Sunday was a dreary, rainy, foggy day—perfect for an ocean day. That’s when the beaches are empty; no crowds, no loud rap music, no endless ‘thwap, thwap’ of volleyball games, no screaming kids—just the sound of the wind and surf. So the Crankee Yankee and I took off to enjoy an ocean day. The skies were a steely gray, and the waves were green-gray as they came rumbling up on the sand. Endless vistas of rounded, surf-carved stones in black, gray, taupe, brown and white were piled up at the surf line, along with ropes of kelp and seaweed.
The Atlantic ocean is cold, heartless, rough, and swiftly punishes carelessness. When the waves come in, they surge in with a vengeance. It’s as if they are well aware that they can snatch you right off the beach if they care to, and tumble you into their depths if you’re not careful. They mutter and murmur grumpily to each other, and grudgingly toss up a battered slipper shell or two. Sometimes if they are in a good mood, they may offer you the treasure of bits of well-tumbled gleaming sea glass.
I have collected this treasure all my life. While you can find the rare cobalt blue or ruby red glass from time to time, the more common colors are browns, light and dark green, white and light blue, and occasionally, aqua. I have consolidated a lifetime’s worth of them in a large glass ginger jar lamp, where they look like crown jewels; rare and precious.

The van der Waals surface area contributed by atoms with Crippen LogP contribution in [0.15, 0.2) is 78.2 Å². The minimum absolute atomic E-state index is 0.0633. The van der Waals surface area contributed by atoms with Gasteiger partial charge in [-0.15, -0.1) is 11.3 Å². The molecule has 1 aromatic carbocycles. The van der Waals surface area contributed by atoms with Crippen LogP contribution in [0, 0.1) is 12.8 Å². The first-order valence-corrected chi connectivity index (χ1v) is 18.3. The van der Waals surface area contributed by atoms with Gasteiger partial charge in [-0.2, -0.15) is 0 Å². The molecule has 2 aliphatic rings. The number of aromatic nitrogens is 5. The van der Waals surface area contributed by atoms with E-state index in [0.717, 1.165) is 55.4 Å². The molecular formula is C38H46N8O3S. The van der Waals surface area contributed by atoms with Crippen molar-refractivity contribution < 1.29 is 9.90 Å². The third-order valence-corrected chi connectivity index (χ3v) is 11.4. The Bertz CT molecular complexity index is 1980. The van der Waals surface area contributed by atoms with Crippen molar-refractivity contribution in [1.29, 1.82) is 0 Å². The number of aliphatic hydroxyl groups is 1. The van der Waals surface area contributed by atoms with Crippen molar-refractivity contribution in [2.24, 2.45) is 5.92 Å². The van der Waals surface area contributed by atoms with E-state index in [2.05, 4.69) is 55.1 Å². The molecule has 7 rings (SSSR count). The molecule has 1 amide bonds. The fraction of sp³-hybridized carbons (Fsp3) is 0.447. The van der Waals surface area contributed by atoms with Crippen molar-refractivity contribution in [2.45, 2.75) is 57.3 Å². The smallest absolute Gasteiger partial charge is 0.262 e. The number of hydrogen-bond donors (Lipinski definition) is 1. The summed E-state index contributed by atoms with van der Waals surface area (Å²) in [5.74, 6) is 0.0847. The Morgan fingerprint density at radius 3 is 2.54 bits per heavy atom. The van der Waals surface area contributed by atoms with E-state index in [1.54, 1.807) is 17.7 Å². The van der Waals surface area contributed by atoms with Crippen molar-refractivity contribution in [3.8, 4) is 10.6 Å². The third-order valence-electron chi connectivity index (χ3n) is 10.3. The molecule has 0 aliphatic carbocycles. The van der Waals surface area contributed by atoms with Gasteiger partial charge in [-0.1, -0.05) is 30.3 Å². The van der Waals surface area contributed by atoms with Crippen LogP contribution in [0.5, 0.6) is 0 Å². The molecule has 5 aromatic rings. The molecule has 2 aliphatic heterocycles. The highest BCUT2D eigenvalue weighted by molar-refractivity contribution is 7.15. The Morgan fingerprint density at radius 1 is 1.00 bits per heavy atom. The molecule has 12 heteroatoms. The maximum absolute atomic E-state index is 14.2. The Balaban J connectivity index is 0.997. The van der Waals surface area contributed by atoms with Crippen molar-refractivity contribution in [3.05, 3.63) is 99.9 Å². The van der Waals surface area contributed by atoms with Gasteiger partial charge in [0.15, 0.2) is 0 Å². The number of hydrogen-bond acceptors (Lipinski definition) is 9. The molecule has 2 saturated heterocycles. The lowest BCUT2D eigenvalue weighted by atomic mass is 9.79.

We stopped at one of our favorite spots for a hot dog, ran back to the warm car and enjoyed our ‘beach lunch.’ We drove across the street to watch the waves come in, and I buttoned up my raincoat to get out and walk the beach. The Crankee Yankee stayed in the car to read the paper.
Even though I was chilled to the bone, I thoroughly enjoyed my windy walk, stopping to admire or pick up a pretty rock or shell. Every so often I would stand at the surf’s edge, staring out at the pearl-gray horizon. I imagined all the life in that ocean, from the tiny plankton to the great white sharks and whales. While I love the ocean, I respect it more—I am a visitor and admirer, not a dweller.
There are days when only walking along the shore of the ocean will do—or even if all I do is to smell the salt air and see the ocean from a car. There is something elemental, raw and honest about our Atlantic ocean. It gives you that smack of salt-flavored wind, that vast vista of water and sky as far as the eye can see—you feel both lifted up and diminished by it. All I know is that, once I come home from an ocean day, I am scooped out, free from worry or grief, and lifted up somehow. It is as if my spirit has been washed clean and dried in the sun and the wind.
An ocean day is always a good day.